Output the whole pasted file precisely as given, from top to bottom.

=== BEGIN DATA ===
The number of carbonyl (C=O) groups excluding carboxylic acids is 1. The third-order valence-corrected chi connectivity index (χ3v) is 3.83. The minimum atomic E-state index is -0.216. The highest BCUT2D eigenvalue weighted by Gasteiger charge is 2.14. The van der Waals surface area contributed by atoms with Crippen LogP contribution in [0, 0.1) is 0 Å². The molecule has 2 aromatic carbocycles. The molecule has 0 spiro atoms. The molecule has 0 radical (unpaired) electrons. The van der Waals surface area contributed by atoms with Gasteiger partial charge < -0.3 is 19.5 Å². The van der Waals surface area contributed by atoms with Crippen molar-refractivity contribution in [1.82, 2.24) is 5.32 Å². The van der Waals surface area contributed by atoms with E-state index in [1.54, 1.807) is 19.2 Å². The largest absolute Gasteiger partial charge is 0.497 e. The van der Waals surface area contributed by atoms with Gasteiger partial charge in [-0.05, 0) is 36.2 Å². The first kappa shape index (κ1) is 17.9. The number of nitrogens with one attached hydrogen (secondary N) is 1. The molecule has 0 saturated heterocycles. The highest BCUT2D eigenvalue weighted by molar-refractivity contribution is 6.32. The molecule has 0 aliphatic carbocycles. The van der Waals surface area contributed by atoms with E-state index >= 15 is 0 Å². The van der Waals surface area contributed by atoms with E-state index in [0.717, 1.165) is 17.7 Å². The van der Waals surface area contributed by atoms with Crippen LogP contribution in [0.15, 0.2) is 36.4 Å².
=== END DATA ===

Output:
The number of carbonyl (C=O) groups excluding carboxylic acids is 1. The third-order valence-corrected chi connectivity index (χ3v) is 3.83. The minimum atomic E-state index is -0.216. The highest BCUT2D eigenvalue weighted by Gasteiger charge is 2.14. The van der Waals surface area contributed by atoms with Crippen LogP contribution in [0, 0.1) is 0 Å². The molecule has 2 aromatic carbocycles. The molecule has 0 spiro atoms. The molecule has 0 radical (unpaired) electrons. The van der Waals surface area contributed by atoms with Gasteiger partial charge < -0.3 is 19.5 Å². The van der Waals surface area contributed by atoms with Crippen molar-refractivity contribution in [1.82, 2.24) is 5.32 Å². The van der Waals surface area contributed by atoms with E-state index in [1.54, 1.807) is 19.2 Å². The largest absolute Gasteiger partial charge is 0.497 e. The van der Waals surface area contributed by atoms with Gasteiger partial charge in [-0.05, 0) is 36.2 Å². The first kappa shape index (κ1) is 17.9. The number of nitrogens with one attached hydrogen (secondary N) is 1. The molecule has 0 saturated heterocycles. The highest BCUT2D eigenvalue weighted by molar-refractivity contribution is 6.32. The molecule has 0 aliphatic carbocycles. The van der Waals surface area contributed by atoms with E-state index >= 15 is 0 Å². The van der Waals surface area contributed by atoms with E-state index in [0.717, 1.165) is 17.7 Å². The van der Waals surface area contributed by atoms with Crippen LogP contribution in [0.15, 0.2) is 36.4 Å².